Local language education will help close the gap

Mother reading to childAustralia is a linguistically diverse nation, with more than 250 languages spoken, yet students certainly don’t have multilingualism reinforced throughout their school years and many Indigenous students can’t even learn in their mother tongue.

The release of the Prime Minister’s 2017 Closing the Gap report last week showed that yet again, despite vast expenditure, education policies are continuing to fail Indigenous children.

Every year since 1999, UNESCO has celebrated International Mother-Language Day (IMLD) on the 21st of February – a day chosen in honour of students in Dhaka killed in 1952 during a demonstration after they had asked to be allowed to study through their mother tongue, Bengali.

Today the IMLD theme is ‘Towards Sustainable Futures through Multilingual Education’ and University of South Australia Associate Professor of Applied Linguistics, Kathleen Heugh, says that with UNESCO’s history of more than 65 years of multi-country studies on the education of vulnerable and marginalised children of the world, Australia has some important lessons to learn.

“Sustainable development for marginalised communities is dependent upon education in a language that students know and understand - the ‘mother tongue’ or the local language – and meaningful access to at least one language of wider communication, such as English,” Assoc Prof Heugh says.

“We know through a compelling body of evidence collected through much of the 20th and early 21st centuries that children from vulnerable and remote contexts will only develop strong foundations in literacy and numeracy in the language or languages they use on a daily basis.

“Local languages, especially minority languages, carry long histories of Indigenous knowledge, systems of belief, associations with living and ancestral beings and attachment to place.

“It has long been recognised that meaningful education builds on the knowledge that children bring into the classroom so for children in remote or marginalised communities, only local languages can serve this purpose.

“English can only bring educational value if it builds on learners’ knowledge systems alongside the local language as it is used in the community.”

Literacy and numeracy skills are vital for students to succeed at school and move into employment and one of the targets of Closing the Gap has been to halve the gap for Indigenous children in reading, writing and numeracy by 2018.

The 2017 Closing the Gap Report showed that across the eight areas (reading and numeracy for Years 3, 5, 7 and 9), the proportion of Indigenous students achieving national minimum standards in NAPLAN is only on track in Year 9 numeracy.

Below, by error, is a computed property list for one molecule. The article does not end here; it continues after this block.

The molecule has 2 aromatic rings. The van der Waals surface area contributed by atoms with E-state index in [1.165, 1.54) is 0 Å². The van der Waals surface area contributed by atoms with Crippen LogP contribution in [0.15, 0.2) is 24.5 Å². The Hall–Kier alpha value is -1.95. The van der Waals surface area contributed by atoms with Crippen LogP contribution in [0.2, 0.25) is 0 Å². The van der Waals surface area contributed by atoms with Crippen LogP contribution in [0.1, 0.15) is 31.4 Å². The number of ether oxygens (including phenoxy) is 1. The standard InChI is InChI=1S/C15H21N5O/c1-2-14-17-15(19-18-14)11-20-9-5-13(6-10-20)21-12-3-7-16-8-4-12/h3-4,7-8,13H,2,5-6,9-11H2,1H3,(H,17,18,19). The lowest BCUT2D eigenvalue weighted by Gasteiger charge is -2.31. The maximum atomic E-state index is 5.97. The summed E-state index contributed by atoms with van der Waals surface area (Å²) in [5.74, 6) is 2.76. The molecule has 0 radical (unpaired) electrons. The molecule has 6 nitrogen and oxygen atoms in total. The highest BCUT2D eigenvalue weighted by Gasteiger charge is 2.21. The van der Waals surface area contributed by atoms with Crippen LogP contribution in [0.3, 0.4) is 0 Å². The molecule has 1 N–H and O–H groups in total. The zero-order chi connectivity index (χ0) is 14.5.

Indigenous 15 year-olds are also, on average, about two-and-a-third years behind non-Indigenous 15 year-olds in reading literacy and mathematical literacy and Indigenous boys are trailing their female peers in performance at school.

“Whereas governments in Africa and across SE Asia, and even in some Pacific contexts, now recognise and accept that children, especially vulnerable children, require education that builds on the child’s home language or the linguistic repertoire of the local community, this realisation does not appear to have sunk in here in Australia,” Assoc Prof Heugh says.

“There is no credible research to be found anywhere in the world that can demonstrate that trying to teach marginalised children through a language that they do not use in their local community, and that they do not understand, will be successful.

“It does not work and it results in children either refusing to attend school or a situation in which children do not meet academic minimum standards such as those we continue to see in Indigenous education in this country.”

According to the UNESCO 2016 Global Education Monitoring Report the most effective language education policy involves the use of a child’s first or home language in the early years of schooling, alongside the introduction of a second one, both as subject and, later as a parallel or dual medium of instruction.

Citing the multi-country research conducted by Assoc Prof Heugh, the Report indicates that implementation of such a policy has been found to improve performance in the second language as well as in other subjects and recent studies also highlight the importance of sustained use of the first or home language as a medium of instruction for at least six years of schooling – increasing to eight years in resource-poor contexts – such as we find in many Indigenous contexts.

“While there have been more than 100 years of research, 65 years of which involve large-scale, multi-country studies, there is no credible evidence to indicate that Indigenous children can learn through English only or English mainly if they come from contexts of vulnerability or marginalisation,” Assoc Prof Heugh says.

“Only a foolhardy government would continue to finance a system that has zero potential to succeed.

“With the recent Closing the Gap Report showing no closure at all – however much money is spent – the IMLD is a reminder to the international community that mother languages are essential starting points for education and that systematic bilingual or multilingual programs (for most countries of the world) are indispensable.

“It is also a reminder to Australian policy-makers that children can only learn what they understand and if they don’t understand they will find little reason to remain in the classroom.”

Media contact: Katrina McLachlan mobile: +61 414972537 email: katrina.mclachlan@unisa.edu.au

Image courtesy the Commonwealth of Australia, Department of the Prime Minister and Cabinet, Closing the Gap Prime Minister’s Report 2017.


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